LAWRENCE — The 20th annual Undergraduate Research Symposium will take place at 1:30 p.m. Saturday, April 22, in the Kansas Union.
"The symposium is KU's premiere celebration of the excellent research, scholarship and creative works completed by KU undergraduates each year," said John Augusto, assistant vice provost. "On Saturday, over 180 students will present their work, and many more will attend to learn more about research and creative opportunities on campus."
The Undergraduate Research Symposium began in 1998 with the vision of Professor Emeritus K. Barbara Schowen, who wanted to provide an opportunity for students to share the results of their research and creative projects and hone their communication skills. The University Honors Program ran the symposium until 2013, when the newly established Center for Undergraduate Research hosted the event for the first time. Over the past 20 years, the campus has seen an increase in the number of students, faculty and staff participating in and supporting this annual event.
The Undergraduate Research Symposium is sponsored by the Center for Undergraduate Research and the Office of Research. Students, faculty, staff and the general public are invited to attend the symposium to learn about the breadth of undergraduate research at KU. A full list of student presenters and a schedule for the day are available on the Center’s website.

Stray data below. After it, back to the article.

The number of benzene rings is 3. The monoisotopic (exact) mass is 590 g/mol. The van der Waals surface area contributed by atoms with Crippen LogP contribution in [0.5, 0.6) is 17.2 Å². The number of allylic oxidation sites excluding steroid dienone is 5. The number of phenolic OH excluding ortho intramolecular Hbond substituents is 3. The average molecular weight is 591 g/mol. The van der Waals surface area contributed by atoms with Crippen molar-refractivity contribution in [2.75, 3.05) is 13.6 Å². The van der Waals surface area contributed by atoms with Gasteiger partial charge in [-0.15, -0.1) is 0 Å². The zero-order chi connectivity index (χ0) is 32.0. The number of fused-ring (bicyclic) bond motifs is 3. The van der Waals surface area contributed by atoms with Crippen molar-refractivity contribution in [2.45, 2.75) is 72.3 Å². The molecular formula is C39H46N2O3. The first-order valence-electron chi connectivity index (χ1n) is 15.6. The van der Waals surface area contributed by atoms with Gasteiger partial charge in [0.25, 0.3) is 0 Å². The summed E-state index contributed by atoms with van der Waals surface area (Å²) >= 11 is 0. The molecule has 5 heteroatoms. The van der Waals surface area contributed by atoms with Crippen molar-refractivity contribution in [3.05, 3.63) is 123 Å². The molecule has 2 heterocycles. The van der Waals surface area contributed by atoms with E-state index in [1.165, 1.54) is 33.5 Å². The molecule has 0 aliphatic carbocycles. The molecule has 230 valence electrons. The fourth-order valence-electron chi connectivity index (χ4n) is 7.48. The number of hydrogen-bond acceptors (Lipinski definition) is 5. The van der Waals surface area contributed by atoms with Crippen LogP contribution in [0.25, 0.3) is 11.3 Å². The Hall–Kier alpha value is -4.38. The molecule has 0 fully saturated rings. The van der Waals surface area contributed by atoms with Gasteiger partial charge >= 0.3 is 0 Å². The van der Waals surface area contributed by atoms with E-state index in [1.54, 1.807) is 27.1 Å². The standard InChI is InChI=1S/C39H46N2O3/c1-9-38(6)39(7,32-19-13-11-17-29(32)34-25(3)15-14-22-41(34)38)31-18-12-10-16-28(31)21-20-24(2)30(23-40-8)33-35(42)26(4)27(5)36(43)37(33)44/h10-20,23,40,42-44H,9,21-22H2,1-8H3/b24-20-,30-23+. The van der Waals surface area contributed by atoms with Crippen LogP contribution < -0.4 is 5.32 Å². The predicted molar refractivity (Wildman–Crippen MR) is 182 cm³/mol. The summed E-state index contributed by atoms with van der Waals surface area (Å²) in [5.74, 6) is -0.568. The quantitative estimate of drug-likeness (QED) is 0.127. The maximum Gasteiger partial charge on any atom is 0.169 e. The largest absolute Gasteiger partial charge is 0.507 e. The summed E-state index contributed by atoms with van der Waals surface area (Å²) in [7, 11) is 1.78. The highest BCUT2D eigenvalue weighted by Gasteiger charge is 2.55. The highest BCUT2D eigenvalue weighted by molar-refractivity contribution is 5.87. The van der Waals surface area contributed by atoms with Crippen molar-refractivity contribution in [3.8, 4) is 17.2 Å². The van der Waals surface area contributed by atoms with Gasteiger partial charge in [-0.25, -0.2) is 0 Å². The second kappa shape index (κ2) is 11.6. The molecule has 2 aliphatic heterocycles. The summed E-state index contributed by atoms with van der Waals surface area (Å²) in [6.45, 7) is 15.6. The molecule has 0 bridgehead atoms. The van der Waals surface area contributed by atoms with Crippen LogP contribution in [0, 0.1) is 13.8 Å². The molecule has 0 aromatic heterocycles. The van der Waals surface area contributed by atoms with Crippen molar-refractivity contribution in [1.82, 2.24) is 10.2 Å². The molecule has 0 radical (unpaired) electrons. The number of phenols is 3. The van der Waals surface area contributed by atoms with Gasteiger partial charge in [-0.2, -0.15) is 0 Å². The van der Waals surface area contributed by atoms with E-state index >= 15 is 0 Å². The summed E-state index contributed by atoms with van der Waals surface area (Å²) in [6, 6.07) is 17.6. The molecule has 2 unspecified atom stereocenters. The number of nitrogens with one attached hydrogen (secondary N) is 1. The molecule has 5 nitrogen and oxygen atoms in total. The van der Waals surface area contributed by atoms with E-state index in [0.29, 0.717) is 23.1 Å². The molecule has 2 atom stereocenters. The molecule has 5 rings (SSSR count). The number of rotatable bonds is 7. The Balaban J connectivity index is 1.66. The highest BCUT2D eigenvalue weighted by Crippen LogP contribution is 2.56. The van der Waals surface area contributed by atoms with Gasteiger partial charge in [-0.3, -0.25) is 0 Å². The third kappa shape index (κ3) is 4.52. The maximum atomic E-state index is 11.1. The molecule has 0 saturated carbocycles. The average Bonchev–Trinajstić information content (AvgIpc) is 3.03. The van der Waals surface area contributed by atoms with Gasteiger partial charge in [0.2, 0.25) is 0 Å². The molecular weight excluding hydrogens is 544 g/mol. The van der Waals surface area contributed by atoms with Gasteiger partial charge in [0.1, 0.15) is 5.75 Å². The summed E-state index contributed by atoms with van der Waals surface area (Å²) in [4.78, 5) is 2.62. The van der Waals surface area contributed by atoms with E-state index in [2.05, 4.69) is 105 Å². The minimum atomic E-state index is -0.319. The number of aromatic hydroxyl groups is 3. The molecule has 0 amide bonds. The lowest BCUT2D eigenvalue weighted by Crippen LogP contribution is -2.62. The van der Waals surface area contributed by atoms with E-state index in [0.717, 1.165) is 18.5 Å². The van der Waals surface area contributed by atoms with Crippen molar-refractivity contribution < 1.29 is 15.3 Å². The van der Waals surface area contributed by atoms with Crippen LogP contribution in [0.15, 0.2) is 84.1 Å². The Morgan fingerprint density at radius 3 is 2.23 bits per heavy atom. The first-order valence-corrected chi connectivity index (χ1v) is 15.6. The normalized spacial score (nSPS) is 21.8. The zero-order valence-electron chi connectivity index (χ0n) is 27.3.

The ACE Talks are the keynote presentations for the day. These talks showcase students presenting their research and creative projects in an (A)ccesible, (C)reative and (E)ngaging way. Students applied to give an ACE Talk by submitting an abstract of their work and a short video of themselves talking about their project. ACE Talk presenters each receive $500 in addition to the featured speaking slot. The 2017 ACE Talk winners:
- Karynn Glover, Olathe, “The relationship between motivational climate and objective performance,” mentored by Mary Fry, health, sport, & exercise sciences
- Billie Lubis, Overland Park, “X-ray testing of silicon forward pixel modules,” mentored by Alice Bean, physics & astronomy
- Elizabeth Phillips, McKinney, Texas, “The Perceptual Boundary Between Two Auditory Illusions,” mentored by Michael Vitevitch, psychology.